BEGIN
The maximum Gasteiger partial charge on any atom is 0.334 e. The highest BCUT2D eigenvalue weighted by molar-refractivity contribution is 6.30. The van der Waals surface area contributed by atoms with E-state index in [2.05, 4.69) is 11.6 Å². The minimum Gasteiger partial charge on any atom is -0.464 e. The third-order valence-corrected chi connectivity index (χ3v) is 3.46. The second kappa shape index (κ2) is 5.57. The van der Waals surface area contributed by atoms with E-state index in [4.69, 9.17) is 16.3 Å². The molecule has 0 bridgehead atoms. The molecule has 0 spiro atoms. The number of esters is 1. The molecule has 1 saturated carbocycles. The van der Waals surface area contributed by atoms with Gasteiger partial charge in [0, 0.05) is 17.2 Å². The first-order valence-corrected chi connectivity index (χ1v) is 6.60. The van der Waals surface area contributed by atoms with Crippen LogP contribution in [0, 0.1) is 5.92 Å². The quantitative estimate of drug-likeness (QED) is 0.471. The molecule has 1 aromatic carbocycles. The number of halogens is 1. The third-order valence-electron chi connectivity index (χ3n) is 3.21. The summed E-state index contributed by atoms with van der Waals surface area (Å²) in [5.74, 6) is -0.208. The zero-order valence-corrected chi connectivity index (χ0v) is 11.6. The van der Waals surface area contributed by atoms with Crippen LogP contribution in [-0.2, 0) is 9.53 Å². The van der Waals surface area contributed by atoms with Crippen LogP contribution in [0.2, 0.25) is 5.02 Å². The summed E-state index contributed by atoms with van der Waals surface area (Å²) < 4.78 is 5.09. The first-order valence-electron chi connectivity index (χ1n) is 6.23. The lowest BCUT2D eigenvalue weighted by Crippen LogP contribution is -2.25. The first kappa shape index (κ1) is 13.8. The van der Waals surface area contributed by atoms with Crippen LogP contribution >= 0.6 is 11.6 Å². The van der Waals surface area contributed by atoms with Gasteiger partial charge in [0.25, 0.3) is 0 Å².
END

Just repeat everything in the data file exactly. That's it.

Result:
The maximum Gasteiger partial charge on any atom is 0.334 e. The highest BCUT2D eigenvalue weighted by molar-refractivity contribution is 6.30. The van der Waals surface area contributed by atoms with E-state index in [2.05, 4.69) is 11.6 Å². The minimum Gasteiger partial charge on any atom is -0.464 e. The third-order valence-corrected chi connectivity index (χ3v) is 3.46. The second kappa shape index (κ2) is 5.57. The van der Waals surface area contributed by atoms with E-state index in [4.69, 9.17) is 16.3 Å². The molecule has 0 bridgehead atoms. The molecule has 0 spiro atoms. The number of esters is 1. The molecule has 1 saturated carbocycles. The van der Waals surface area contributed by atoms with Gasteiger partial charge in [0, 0.05) is 17.2 Å². The first-order valence-corrected chi connectivity index (χ1v) is 6.60. The van der Waals surface area contributed by atoms with Crippen LogP contribution in [0, 0.1) is 5.92 Å². The quantitative estimate of drug-likeness (QED) is 0.471. The molecule has 1 aromatic carbocycles. The number of halogens is 1. The third-order valence-electron chi connectivity index (χ3n) is 3.21. The summed E-state index contributed by atoms with van der Waals surface area (Å²) in [5.74, 6) is -0.208. The zero-order valence-corrected chi connectivity index (χ0v) is 11.6. The van der Waals surface area contributed by atoms with Crippen LogP contribution in [-0.2, 0) is 9.53 Å². The van der Waals surface area contributed by atoms with Crippen LogP contribution in [0.2, 0.25) is 5.02 Å². The summed E-state index contributed by atoms with van der Waals surface area (Å²) < 4.78 is 5.09. The first-order valence-electron chi connectivity index (χ1n) is 6.23. The lowest BCUT2D eigenvalue weighted by Crippen LogP contribution is -2.25. The first kappa shape index (κ1) is 13.8. The van der Waals surface area contributed by atoms with Crippen LogP contribution >= 0.6 is 11.6 Å². The van der Waals surface area contributed by atoms with Gasteiger partial charge in [0.25, 0.3) is 0 Å².